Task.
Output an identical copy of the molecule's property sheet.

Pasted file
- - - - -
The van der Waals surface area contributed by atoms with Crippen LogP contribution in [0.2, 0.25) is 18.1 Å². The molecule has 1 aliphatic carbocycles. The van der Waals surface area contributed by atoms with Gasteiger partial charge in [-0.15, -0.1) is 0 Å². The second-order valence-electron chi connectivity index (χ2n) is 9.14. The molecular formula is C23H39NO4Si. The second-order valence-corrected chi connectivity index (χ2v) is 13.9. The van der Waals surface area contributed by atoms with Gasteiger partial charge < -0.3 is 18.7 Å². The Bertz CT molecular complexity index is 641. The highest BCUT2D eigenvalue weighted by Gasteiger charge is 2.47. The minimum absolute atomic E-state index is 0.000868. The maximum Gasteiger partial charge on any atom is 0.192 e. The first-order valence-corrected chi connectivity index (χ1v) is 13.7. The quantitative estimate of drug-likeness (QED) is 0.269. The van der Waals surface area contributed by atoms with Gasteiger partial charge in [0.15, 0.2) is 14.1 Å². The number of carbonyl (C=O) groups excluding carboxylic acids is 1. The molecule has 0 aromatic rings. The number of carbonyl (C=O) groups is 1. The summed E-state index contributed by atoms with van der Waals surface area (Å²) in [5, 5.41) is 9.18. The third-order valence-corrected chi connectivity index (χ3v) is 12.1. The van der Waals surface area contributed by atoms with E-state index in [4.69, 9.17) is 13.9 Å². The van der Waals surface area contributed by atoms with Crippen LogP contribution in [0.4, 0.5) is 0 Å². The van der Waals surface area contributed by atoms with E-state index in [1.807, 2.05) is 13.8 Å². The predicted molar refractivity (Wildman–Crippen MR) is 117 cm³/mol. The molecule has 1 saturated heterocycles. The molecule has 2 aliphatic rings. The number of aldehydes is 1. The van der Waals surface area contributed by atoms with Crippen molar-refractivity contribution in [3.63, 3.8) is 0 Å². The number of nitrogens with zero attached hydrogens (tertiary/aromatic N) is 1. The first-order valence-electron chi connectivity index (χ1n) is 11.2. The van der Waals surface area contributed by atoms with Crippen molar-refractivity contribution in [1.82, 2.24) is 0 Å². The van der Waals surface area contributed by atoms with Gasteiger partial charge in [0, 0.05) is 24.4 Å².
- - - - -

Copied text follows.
The van der Waals surface area contributed by atoms with Crippen LogP contribution in [0.2, 0.25) is 18.1 Å². The molecule has 1 aliphatic carbocycles. The van der Waals surface area contributed by atoms with Gasteiger partial charge in [-0.15, -0.1) is 0 Å². The second-order valence-electron chi connectivity index (χ2n) is 9.14. The molecular formula is C23H39NO4Si. The second-order valence-corrected chi connectivity index (χ2v) is 13.9. The van der Waals surface area contributed by atoms with Gasteiger partial charge < -0.3 is 18.7 Å². The Bertz CT molecular complexity index is 641. The highest BCUT2D eigenvalue weighted by Gasteiger charge is 2.47. The minimum absolute atomic E-state index is 0.000868. The maximum Gasteiger partial charge on any atom is 0.192 e. The first-order valence-corrected chi connectivity index (χ1v) is 13.7. The quantitative estimate of drug-likeness (QED) is 0.269. The van der Waals surface area contributed by atoms with Gasteiger partial charge in [0.15, 0.2) is 14.1 Å². The number of carbonyl (C=O) groups excluding carboxylic acids is 1. The molecule has 0 aromatic rings. The number of carbonyl (C=O) groups is 1. The summed E-state index contributed by atoms with van der Waals surface area (Å²) in [5, 5.41) is 9.18. The third-order valence-corrected chi connectivity index (χ3v) is 12.1. The van der Waals surface area contributed by atoms with E-state index in [4.69, 9.17) is 13.9 Å². The van der Waals surface area contributed by atoms with Crippen LogP contribution in [0.4, 0.5) is 0 Å². The van der Waals surface area contributed by atoms with E-state index in [1.807, 2.05) is 13.8 Å². The predicted molar refractivity (Wildman–Crippen MR) is 117 cm³/mol. The molecule has 1 saturated heterocycles. The molecule has 2 aliphatic rings. The number of aldehydes is 1. The van der Waals surface area contributed by atoms with Crippen molar-refractivity contribution in [3.63, 3.8) is 0 Å². The number of nitrogens with zero attached hydrogens (tertiary/aromatic N) is 1. The first-order valence-electron chi connectivity index (χ1n) is 11.2. The van der Waals surface area contributed by atoms with Crippen molar-refractivity contribution in [1.82, 2.24) is 0 Å². The van der Waals surface area contributed by atoms with Gasteiger partial charge in [0, 0.05) is 24.4 Å².